Now we are engaged in a great civil war, testing whether that nation, or any nation so conceived and so dedicated, can long endure. We are met on a great battle-field of that war. We have come to dedicate a portion of that field, as a final resting place for those who here gave their lives that that nation might live. It is altogether fitting and proper that we should do this.

But, in a larger sense, we can not dedicate — we can not consecrate — we can not hallow — this ground. The brave men, living and dead, who struggled here, have consecrated it, far above our poor power to add or detract. The world will little note, nor long remember what we say here, but it can never forget what they did here. It is for us the living, rather, to be dedicated here to the unfinished work which they who fought here have thus far so nobly advanced. It is rather for us to be here dedicated to the great task remaining before us — that from these honored dead we take increased devotion to that cause for which they gave the last full measure of devotion — that we here highly resolve that these dead shall not have died in vain — that this nation, under God, shall have a new birth of freedom — and that government of the people, by the people, for the people, shall not perish from the earth.

Abe Lincoln

Linking Back

Whenever you quote a source, it is always polite and useful to link back to that source.  To link back, select an appropriate place to insert a link. For example: Dr. Mary Lou Robinson says…The words Mary Lou and Robinson are an appropriate place to link back to the source where Mary Lou Robinson wrote or said those words. So highlight Mary Lou Robinson  by left clicking and dragging  the cursor across the name and then leave those words highlighted.  Scroll up to your tool box and click the thing that looks like a paper clip.  You will see a prompt for a URL code. It will have http://there.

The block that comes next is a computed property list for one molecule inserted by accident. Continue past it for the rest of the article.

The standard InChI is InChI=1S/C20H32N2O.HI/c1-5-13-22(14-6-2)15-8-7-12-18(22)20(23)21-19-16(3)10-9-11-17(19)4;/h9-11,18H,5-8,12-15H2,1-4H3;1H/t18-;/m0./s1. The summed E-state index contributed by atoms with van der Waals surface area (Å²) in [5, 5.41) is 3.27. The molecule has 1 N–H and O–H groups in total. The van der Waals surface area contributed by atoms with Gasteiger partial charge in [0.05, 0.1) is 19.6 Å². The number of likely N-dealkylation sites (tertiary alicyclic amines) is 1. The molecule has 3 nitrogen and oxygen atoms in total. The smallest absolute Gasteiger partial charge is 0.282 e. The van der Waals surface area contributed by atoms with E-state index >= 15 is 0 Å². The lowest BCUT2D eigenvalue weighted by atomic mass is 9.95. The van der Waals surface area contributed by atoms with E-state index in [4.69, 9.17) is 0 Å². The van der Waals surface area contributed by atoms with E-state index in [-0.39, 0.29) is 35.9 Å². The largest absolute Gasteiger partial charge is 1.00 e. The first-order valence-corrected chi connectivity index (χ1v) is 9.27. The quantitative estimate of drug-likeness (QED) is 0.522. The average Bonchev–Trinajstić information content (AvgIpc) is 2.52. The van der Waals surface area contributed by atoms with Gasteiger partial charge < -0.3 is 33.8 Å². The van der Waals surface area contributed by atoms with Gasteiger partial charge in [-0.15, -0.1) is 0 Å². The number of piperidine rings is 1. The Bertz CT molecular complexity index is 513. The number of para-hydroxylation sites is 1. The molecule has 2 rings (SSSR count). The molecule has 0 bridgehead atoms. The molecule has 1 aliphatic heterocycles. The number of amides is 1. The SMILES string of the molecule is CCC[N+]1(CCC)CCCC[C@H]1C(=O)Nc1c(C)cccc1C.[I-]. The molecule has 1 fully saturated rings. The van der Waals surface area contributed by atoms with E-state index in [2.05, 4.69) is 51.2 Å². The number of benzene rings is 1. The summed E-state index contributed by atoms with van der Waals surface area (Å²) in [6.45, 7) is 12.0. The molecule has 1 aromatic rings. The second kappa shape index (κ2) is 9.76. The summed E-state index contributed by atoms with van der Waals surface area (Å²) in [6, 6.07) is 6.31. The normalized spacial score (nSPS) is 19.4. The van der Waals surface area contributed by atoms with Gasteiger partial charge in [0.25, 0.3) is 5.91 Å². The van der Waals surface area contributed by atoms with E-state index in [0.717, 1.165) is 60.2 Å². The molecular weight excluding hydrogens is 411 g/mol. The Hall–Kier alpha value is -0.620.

Erase the http:// in the paper-clip symbol’s URL code box and simply  paste the source link (  http://en.wikipedia.org/wiki/Mary_Lou_Robinson) in there.   If you don’t remove the original http:// in the paper clip URL prompt you will get a code that looks like http://http://en.wikipedia.org/wiki/Mary_Lou_Robinson and that will not work because of the extra http://

Related Posts

A great way to get more traffic to your older posts is to suggest them at the end of your latest post.

For example:

More Posts About Blogging:

Blogging Tips

Privileges of AIM Membership

This allows you to put more keywords in your text and also buffs the searchability of those older posts. And if people like what they’ve read in the latest post, they will probably want to read more.

Tags

Before you publish your post, you’ll probably see a box marked tags. Tags have two purposes. The first is to help index your blog. For example, if you write a post about how the body turns beets into nitric oxide, then you should probably use the tags beets and nitric oxide. That way, all articles about nitric oxide will be indexed if you click a nitric oxide tag or search for nitric oxide within your blog.

The other kind of tags are long-tail tags. For example, you might use the phrase “how the body converts beets to nitric oxide” as a tag. This will make it more likely for your blog post to be found by a search engine when compared to someone who didn’t use a tag like that.

 

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2 comments on “The Anatomy of a Blog Post

  1. Paul Eilers on said:

    Do you think it is better to have a link open in a new browser window?

    Thanks,

    Paul Eilers
    HealthyPickyEater.com

    • Administrator on said:

      This is a good question. I’m going to come out against new browser windows in most cases. New windows interrupt flow and the back button is 2nd most used button for searching.

      Here’s an article about the subject:
      http://www.nngroup.com/articles/top-10-mistakes-web-design/